Author Interviews, Herpes Viruses, Science, University of Pennsylvania, Vaccine Studies / 23.09.2019 Interview with: Harvey M. Friedman, MD Professor of Medicine/Infectious Diseases University of Pennsylvania Philadelphia, PA 19104-6073 What is the background for this study? Response:  Mice and guinea pigs are the animal models used to evaluate candidate vaccines for preventing genital herpes. My lab has been working on such a vaccine. Our candidate vaccine contains 3 immunogens. One immunogen is a protein on the virus that is required for the virus to enter cells (viruses need to enter cells to replicate). The other two immunogens are proteins on the virus that help the virus escape immune attack. Our intent is to produce antibodies to these 3 proteins by immunization and that the antibodies will bind to the proteins on the virus and block the protein functions. The virus then will not be able to enter cells and will not be able to use its evasion strategies to avoid the immune responses generated by the vaccine. Our vaccine aimed at preventing immune evasion is novel as a component of a genital herpes vaccine.  (more…)
Author Interviews, Brain Injury, Exercise - Fitness, Nature, Science / 11.08.2019 Interview with: Adnan Hirad, PhD MD Candidate, Medical Scientist Training Program University of Rochester School of Medicine and Dentistry What is the background for this study? Response: Concussion is defined based on the manifestation of observable signs and symptoms (e.g., dizziness, difficulty with concentration, loss of consciousness, inter alia). A non-concussive head injury is when someone hits their head but does not exhibit the signs and symptoms of concussion -- IE concussion is defined by observable signs, and sub-concussive is defined as sustaining  head impacts similar (in magnitude and mechanism) to those sustained with concussion without observable signs and/or symptoms. These hits are a problem not only in football, but also with IED/bomb blasts experienced during war and potentially rugby.  (more…)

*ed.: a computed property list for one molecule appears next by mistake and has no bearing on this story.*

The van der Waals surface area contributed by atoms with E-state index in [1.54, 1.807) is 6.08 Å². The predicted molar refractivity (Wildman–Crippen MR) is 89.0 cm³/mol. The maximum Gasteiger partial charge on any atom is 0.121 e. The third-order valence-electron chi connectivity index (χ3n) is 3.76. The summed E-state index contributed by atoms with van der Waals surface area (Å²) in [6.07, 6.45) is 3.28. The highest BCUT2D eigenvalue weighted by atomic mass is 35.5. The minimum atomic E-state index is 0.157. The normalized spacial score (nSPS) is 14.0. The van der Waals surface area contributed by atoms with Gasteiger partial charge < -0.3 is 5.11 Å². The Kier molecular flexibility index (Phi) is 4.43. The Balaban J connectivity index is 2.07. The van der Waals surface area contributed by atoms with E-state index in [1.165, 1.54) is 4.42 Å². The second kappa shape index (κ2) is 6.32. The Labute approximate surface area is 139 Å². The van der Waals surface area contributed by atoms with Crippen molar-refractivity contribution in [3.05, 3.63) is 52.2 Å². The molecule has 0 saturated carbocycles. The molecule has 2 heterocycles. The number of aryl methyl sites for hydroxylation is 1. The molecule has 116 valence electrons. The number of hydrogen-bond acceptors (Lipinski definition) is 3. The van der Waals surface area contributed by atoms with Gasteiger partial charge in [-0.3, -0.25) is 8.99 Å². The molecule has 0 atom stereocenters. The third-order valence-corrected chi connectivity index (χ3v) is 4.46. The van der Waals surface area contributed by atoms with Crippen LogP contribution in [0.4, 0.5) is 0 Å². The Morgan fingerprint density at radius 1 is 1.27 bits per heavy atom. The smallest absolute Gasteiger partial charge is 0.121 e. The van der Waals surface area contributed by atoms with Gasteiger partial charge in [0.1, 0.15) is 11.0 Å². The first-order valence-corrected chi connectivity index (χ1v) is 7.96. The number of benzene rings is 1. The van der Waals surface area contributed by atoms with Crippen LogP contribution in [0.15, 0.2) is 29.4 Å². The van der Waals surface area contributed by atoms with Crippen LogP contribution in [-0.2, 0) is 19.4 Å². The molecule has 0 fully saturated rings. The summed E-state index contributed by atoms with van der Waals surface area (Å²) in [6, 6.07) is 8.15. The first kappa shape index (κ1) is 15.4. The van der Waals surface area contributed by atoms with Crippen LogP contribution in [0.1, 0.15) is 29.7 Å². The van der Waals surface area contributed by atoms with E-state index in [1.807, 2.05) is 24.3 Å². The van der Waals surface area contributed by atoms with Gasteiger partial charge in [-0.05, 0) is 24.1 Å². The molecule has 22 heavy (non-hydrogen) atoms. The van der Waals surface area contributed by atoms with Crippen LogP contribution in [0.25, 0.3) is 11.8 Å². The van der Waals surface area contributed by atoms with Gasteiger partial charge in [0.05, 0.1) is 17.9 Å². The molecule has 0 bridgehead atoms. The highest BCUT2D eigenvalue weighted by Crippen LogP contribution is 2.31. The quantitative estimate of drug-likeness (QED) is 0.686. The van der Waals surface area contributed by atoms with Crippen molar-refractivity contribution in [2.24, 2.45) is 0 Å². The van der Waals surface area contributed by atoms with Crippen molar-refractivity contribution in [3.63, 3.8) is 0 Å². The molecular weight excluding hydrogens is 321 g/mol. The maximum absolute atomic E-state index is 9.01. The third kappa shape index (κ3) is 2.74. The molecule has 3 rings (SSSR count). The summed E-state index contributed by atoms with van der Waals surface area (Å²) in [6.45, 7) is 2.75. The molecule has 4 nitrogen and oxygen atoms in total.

Author Interviews, Dermatology, Science, Surgical Research, Technology / 19.05.2019 Interview with: Haishan Zeng, PhDDistinguished ScientistImaging Unit - Integrative Oncology DepartmentBC Cancer Research CentreProfessor of Dermatology, Pathology, and Physics, University of British ColumbiaVancouver, BC, Canada Haishan Zeng, PhD Distinguished Scientist Imaging Unit - Integrative Oncology Department BC Cancer Research Centre Professor of Dermatology, Pathology, and Physics, University of British Columbia Vancouver, BC, Canada What is the background for this study? What are the main findings? Response: We developed a fast multiphoton microscope system that enables clinical imaging of the skin at the level of cellular resolution. With this system, we can see microstructures inside of the skin without cutting into it. We subsequently conceived the idea of directly treating the microstructures that are responsible for disease. We increased the laser power to generate intense localized heat to destroy the targeted structure. In this study, we demonstrated the feasibility of this new treatment by targeting and closing single blood vessels using our new microscope.  (more…)